Investors will also be monitoring the political turmoil in Egypt, which has sent oil prices higher in the past few days, and in Portugal, where leaders are trying to prevent a government collapse that would undermine its 78-billion euro bailout.

U.S. stocks finished slightly higher Wednesday. American markets were closed Thursday for the Fourth of July holiday.

Asian markets ended with gains. The Hang Seng index and the Nikkei in Japan both ran up by roughly 2%. The Shanghai Composite index edged up by 0.1%. To top of page

Click on chart to track premarkets

One day after celebrating the nation’s independence, investors welcomed a report Friday that showed a larger-than-expected gain in U.S. payrolls.

U.S. stock futures were all moving up by roughly 1% ahead of the opening bell after the Labor Department said the U.S. economy added 195,000 jobs in June. However, the unemployment rate held steady at 7.6%

Economists surveyed by CNNMoney predict the U.S. economy added 155,000 jobs, while the unemployment rate was expected to have ticked down to 7.5%.

While hiring was stronger than expected last month, the unemployment rate remains above the level at which the Federal Reserve has said it would begin to consider reducing its stimulus policies.

Investors have been encouraged by signs of improvement in the economy, but many say the recovery remains weak enough to justify further central bank support.

Jim O’Sullivan, chief U.S. economist at High Frequency Economics, said the report suggests the Fed will begin tapering its $85 billion per day bond buying program later this year.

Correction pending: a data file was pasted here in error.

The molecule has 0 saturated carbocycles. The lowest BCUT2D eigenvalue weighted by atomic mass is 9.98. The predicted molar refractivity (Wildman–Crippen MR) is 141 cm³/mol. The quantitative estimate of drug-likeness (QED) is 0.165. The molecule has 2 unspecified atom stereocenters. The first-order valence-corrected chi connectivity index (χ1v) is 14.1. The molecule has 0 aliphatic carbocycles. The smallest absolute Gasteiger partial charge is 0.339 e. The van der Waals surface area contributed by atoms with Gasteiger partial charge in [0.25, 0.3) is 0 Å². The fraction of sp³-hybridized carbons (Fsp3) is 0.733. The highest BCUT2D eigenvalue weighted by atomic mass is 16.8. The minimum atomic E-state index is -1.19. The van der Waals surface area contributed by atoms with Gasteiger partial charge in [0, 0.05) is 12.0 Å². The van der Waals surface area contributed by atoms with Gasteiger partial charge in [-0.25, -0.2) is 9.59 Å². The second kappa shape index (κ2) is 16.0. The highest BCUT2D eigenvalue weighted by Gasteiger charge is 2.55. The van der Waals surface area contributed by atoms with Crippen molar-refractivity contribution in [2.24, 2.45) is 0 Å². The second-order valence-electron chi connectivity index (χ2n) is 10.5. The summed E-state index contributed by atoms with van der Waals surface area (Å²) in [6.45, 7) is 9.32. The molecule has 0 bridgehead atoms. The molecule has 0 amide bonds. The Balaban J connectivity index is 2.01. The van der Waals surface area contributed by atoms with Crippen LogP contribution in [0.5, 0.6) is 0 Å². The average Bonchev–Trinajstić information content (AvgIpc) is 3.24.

“Employment growth continues to look more than strong enough to keep unemployment trending down — even though the rate was only flat in June — and probably more than strong enough to lead to Fed tapering starting in September,” said O’Sullivan.

Europe got a big boost Thursday when the region’s central banks signaled that interest rates would remain at unusually low levels for an extended period of time. These dovish statements pushed down both the euro and pound sterling versus the U.S. dollar.

European markets rallied strongly Thursday and were mixed in Friday midday trading.

Related: Fear & Greed Index

Investors will also be monitoring the political turmoil in Egypt, which has sent oil prices higher in the past few days, and in Portugal, where leaders are trying to prevent a government collapse that would undermine its 78-billion euro bailout.

U.S. stocks finished slightly higher Wednesday. American markets were closed Thursday for the Fourth of July holiday.

Asian markets ended with gains. The Hang Seng index and the Nikkei in Japan both ran up by roughly 2%. The Shanghai Composite index edged up by 0.1%. To top of page

Click on chart to track premarkets